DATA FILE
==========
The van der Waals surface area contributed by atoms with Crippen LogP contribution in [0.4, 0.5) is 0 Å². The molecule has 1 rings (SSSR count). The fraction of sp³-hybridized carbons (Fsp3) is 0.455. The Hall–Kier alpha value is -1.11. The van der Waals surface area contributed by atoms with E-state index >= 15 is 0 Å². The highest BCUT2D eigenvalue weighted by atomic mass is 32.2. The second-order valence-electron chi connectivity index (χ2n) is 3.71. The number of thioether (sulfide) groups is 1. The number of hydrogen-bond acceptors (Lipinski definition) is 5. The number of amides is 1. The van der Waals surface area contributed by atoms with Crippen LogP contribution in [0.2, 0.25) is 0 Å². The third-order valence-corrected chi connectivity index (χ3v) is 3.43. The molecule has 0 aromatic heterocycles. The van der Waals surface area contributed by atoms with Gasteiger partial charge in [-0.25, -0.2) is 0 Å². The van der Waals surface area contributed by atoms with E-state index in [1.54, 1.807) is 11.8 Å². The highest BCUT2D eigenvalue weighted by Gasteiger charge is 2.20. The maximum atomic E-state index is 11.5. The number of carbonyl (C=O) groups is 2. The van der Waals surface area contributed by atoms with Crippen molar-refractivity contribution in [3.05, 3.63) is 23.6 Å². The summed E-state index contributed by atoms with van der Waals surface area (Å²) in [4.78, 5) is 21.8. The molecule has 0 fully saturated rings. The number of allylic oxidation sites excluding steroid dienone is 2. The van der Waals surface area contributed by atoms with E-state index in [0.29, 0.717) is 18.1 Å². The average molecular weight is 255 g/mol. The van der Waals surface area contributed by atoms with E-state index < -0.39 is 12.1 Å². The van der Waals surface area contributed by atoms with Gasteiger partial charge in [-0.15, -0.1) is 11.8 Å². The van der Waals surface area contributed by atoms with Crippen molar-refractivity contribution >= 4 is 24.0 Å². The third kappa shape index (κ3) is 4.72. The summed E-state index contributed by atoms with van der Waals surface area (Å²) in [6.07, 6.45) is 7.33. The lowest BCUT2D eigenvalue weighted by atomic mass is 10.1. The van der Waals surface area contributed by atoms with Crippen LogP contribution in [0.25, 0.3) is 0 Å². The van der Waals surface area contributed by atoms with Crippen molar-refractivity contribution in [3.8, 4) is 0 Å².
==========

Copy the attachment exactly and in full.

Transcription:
The van der Waals surface area contributed by atoms with Crippen LogP contribution in [0.4, 0.5) is 0 Å². The molecule has 1 rings (SSSR count). The fraction of sp³-hybridized carbons (Fsp3) is 0.455. The Hall–Kier alpha value is -1.11. The van der Waals surface area contributed by atoms with E-state index >= 15 is 0 Å². The highest BCUT2D eigenvalue weighted by atomic mass is 32.2. The second-order valence-electron chi connectivity index (χ2n) is 3.71. The number of thioether (sulfide) groups is 1. The number of hydrogen-bond acceptors (Lipinski definition) is 5. The number of amides is 1. The van der Waals surface area contributed by atoms with Crippen LogP contribution in [0.2, 0.25) is 0 Å². The third-order valence-corrected chi connectivity index (χ3v) is 3.43. The molecule has 0 aromatic heterocycles. The van der Waals surface area contributed by atoms with Gasteiger partial charge in [-0.25, -0.2) is 0 Å². The van der Waals surface area contributed by atoms with E-state index in [1.54, 1.807) is 11.8 Å². The highest BCUT2D eigenvalue weighted by Gasteiger charge is 2.20. The maximum atomic E-state index is 11.5. The number of carbonyl (C=O) groups is 2. The van der Waals surface area contributed by atoms with Crippen molar-refractivity contribution in [3.05, 3.63) is 23.6 Å². The summed E-state index contributed by atoms with van der Waals surface area (Å²) in [4.78, 5) is 21.8. The molecule has 0 fully saturated rings. The number of allylic oxidation sites excluding steroid dienone is 2. The van der Waals surface area contributed by atoms with E-state index in [0.29, 0.717) is 18.1 Å². The average molecular weight is 255 g/mol. The van der Waals surface area contributed by atoms with E-state index < -0.39 is 12.1 Å². The van der Waals surface area contributed by atoms with Gasteiger partial charge in [-0.15, -0.1) is 11.8 Å². The van der Waals surface area contributed by atoms with Crippen molar-refractivity contribution >= 4 is 24.0 Å². The third kappa shape index (κ3) is 4.72. The summed E-state index contributed by atoms with van der Waals surface area (Å²) in [6.07, 6.45) is 7.33. The lowest BCUT2D eigenvalue weighted by atomic mass is 10.1. The van der Waals surface area contributed by atoms with Crippen LogP contribution in [0.25, 0.3) is 0 Å². The van der Waals surface area contributed by atoms with Crippen molar-refractivity contribution in [3.8, 4) is 0 Å².